Each time you press a button you feel that little tap on your wrist to let you know an entry has been made. On the bottom of the image you will notice 3 dots, the first of which is lit. This tells you there are 3 screens. Swiping to the left moves to the next screen where you tell App if you have hit the fairway, were left or right of the fairway or short of it. On a Par 3 this screen is not shown.
Finally, a further swipe to the left brings up the screen asking you if the App should move to the next hole. It also shows your progressive stroke score in relation to your handicap. Once you select Next Hole your phone is updated. It is pretty good at working out scrambling from this basic data but if you want to keep track of sand shots or penalties you need to go to the phone. I tend to do this after a round but it is very easy to do during. Pressing the Done button will take you back to the first screen for the hole you are on. What will be added is the total number of strokes and putts you had for the hole. This will show up in green to the left of the yardages.
The next image shows you a list of all the holes on the course. You get to it by touching the hole number shown on the first image. You can then scroll up and down and select the hole you wish to see. I have to admit I don’t use this much at all. Essential when you make a mistake it lets you easily and go back and fix it.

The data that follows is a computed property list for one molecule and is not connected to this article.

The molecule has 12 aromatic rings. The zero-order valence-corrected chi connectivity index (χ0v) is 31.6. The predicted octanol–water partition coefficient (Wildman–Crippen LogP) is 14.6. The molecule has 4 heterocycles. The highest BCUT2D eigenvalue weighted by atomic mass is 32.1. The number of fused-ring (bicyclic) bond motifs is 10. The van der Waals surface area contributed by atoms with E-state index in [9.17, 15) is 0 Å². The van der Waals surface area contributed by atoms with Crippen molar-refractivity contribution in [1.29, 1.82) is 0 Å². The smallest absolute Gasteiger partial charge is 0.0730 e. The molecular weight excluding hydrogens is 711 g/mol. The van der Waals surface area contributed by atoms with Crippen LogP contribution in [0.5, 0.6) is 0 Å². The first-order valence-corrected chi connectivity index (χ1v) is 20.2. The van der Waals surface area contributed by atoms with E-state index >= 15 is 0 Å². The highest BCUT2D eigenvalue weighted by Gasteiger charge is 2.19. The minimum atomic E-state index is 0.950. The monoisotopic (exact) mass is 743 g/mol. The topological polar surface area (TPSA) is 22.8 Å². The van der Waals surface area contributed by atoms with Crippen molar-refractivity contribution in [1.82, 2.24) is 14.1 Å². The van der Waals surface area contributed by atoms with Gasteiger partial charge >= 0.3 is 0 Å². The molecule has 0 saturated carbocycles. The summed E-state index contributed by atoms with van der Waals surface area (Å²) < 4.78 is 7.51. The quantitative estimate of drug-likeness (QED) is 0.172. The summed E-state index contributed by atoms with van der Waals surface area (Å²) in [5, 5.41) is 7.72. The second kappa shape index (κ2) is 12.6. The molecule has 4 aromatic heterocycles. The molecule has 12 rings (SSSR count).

You need to finish the round off on your iPhone. Overall the App on the watch is easy to use and read. I wear glasses a lot of the time but not while playing golf. I can see everything on the watch clearly (small print a bit hard) without my glasses. Whilst the App on the phone allows for the recording of the scores of multiple players the watch will only allow the recording of scores for the main person on the App.
Golfshot was always my go to golfing App. I have also recommended it to many of my friends. But, here I am looking at the Apple Watch App and not the iPhone App. So as I said there is a paid version (about $30) Golfshot Plus, equivalent to my Classic Edition and an enhanced subscription version Golfshot: Golf GPS (additional $15 year). The subscription version of provides greater features for your Apple Watch. They list the differences as: Golfshot Pro members enjoy additional benefits including:
- Real-time GPS distances to the front, center, and back of each green
- Real-time GPS distances to all key hazards and targets
- Crisp aerial views of the course
- Scoring, including putts
- Shot tracking
The image I am showing below is for the subscription members. The non-subscription version does not show the distances to the back or front of the greens. It does not show club tracking distances (under time) and finally it only provides you with 2 screens (3 dots indicate 3 screens in this image).
Finally, the next screen allows you to put your score in. It does not allow you to record your putts. Lastly simple navigation is provided to the next hole or to browse to any of the other 18 holes.
Reading the review will obviously give it away. As a free App I believe that Hole19 blows away Golfshot on the Apple Watch. As a free App on the iPhone I also think it delivers probably enough for 99% of golfers. I love Golfshot on the iPhone and without the need for an Apple Watch App I would be back using it tomorrow.
I suppose the question really is whether the Golfshot Apple Watch App is worth the $23 a year to me or $47 for new users?